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Describe primer_arch_patterns here. == Introduction ==
Often a task’s complexity is daunting. Often aspects of a task can be used to guide design decisions in a direction which leads to elegance, robustness, and flexibility. This can lead to more readable code and easier maintenance.

This primer is meant to inspire better design, not to guide it. Please explore patterns of interest to consider implementation. Any feedback or suggestions are welcomed.

== Some Architectural Patterns ==
=== Singleton and Registry ===
If an object needs only one instance, it’s a Singleton. Restrict to one instance if you need to coordinate actions or keep track of other classes. For Registry, use a singleton base class to keep a reference to all items.

=== Loose Coupling and Chain of Responsibility ===
Keep the steps of the process loosely coupled to keep the codebase modular. Call the next function until the process is done.

=== Proxy ===
Much like proxies in other cases, use an object to interface to another. This can be used to simplify usage of remote resources, to simplify a resource intensive object or process, or to control access to something.

=== Observer and Publish-subscribe ===
To pass information, either have a subject notify dependents upon state change directly, or use another service, like a Message Service.

=== Blackboard ===
If you have a data-heavy problem, like object or sound identification, focus on the data. When designing, consider all memory as a blackboard which reads a control component, which uses knowledge sources to operate on the blackboard memory.

=== Stateful ===
Consider the application as a relation of states, and think about how every action can be made to be a change of state. Essentially, implement a finite state machine.

== Other Design Considerations ==
=== Async ===
If a method does not need to be done in order, try to separate the steps so that the kernel can perform the task, along with others, without keeping similarly-parallel tasks waiting.

=== Mapreduce ===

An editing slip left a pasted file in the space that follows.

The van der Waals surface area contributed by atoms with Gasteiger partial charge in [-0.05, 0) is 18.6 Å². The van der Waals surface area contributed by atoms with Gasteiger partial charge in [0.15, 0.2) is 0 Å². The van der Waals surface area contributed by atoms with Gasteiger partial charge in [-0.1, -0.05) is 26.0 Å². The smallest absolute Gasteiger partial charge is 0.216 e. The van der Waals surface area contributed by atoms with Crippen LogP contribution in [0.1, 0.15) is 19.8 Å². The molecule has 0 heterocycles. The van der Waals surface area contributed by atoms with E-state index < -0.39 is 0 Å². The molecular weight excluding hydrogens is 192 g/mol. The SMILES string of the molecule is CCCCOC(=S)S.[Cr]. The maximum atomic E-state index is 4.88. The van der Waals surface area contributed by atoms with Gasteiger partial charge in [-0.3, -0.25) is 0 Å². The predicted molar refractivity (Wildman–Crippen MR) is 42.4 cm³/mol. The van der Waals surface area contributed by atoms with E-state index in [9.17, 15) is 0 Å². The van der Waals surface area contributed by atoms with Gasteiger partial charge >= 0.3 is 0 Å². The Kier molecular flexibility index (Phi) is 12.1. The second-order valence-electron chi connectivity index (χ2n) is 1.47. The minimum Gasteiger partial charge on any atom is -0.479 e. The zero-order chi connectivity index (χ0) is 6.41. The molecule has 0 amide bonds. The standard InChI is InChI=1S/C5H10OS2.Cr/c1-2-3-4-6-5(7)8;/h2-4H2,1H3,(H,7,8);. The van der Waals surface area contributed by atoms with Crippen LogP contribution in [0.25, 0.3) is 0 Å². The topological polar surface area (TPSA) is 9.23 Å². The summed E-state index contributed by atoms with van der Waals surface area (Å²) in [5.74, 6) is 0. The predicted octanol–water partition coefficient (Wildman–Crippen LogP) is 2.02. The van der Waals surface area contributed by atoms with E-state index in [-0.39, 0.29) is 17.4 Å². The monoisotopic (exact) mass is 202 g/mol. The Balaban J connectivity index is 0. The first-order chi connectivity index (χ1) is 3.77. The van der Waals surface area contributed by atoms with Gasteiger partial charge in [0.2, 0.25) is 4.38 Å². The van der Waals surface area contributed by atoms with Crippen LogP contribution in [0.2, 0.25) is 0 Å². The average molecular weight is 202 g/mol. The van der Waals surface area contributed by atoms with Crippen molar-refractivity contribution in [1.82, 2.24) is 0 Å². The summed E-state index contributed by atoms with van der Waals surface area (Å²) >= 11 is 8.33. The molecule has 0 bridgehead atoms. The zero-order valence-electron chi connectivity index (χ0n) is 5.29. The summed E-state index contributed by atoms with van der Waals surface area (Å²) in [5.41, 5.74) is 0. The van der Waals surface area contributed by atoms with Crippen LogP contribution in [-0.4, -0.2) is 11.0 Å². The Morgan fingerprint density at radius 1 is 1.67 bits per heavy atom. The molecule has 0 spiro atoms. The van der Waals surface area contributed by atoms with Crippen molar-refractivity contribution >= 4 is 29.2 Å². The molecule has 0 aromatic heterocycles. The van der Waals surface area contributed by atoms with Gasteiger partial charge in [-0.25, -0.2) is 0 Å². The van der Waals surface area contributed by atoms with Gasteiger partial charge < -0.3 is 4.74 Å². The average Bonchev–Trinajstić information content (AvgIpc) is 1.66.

Introduction

Often a task’s complexity is daunting. Often aspects of a task can be used to guide design decisions in a direction which leads to elegance, robustness, and flexibility. This can lead to more readable code and easier maintenance.

This primer is meant to inspire better design, not to guide it. Please explore patterns of interest to consider implementation. Any feedback or suggestions are welcomed.

Some Architectural Patterns

Singleton and Registry

If an object needs only one instance, it’s a Singleton. Restrict to one instance if you need to coordinate actions or keep track of other classes. For Registry, use a singleton base class to keep a reference to all items.

Loose Coupling and Chain of Responsibility

Keep the steps of the process loosely coupled to keep the codebase modular. Call the next function until the process is done.

Proxy

Much like proxies in other cases, use an object to interface to another. This can be used to simplify usage of remote resources, to simplify a resource intensive object or process, or to control access to something.

Observer and Publish-subscribe

To pass information, either have a subject notify dependents upon state change directly, or use another service, like a Message Service.

Blackboard

If you have a data-heavy problem, like object or sound identification, focus on the data. When designing, consider all memory as a blackboard which reads a control component, which uses knowledge sources to operate on the blackboard memory.

Stateful

Consider the application as a relation of states, and think about how every action can be made to be a change of state. Essentially, implement a finite state machine.

Other Design Considerations

Async

If a method does not need to be done in order, try to separate the steps so that the kernel can perform the task, along with others, without keeping similarly-parallel tasks waiting.

Mapreduce

primer_arch_patterns (last edited 2017-01-05 17:25:20 by RyanBirmingham)

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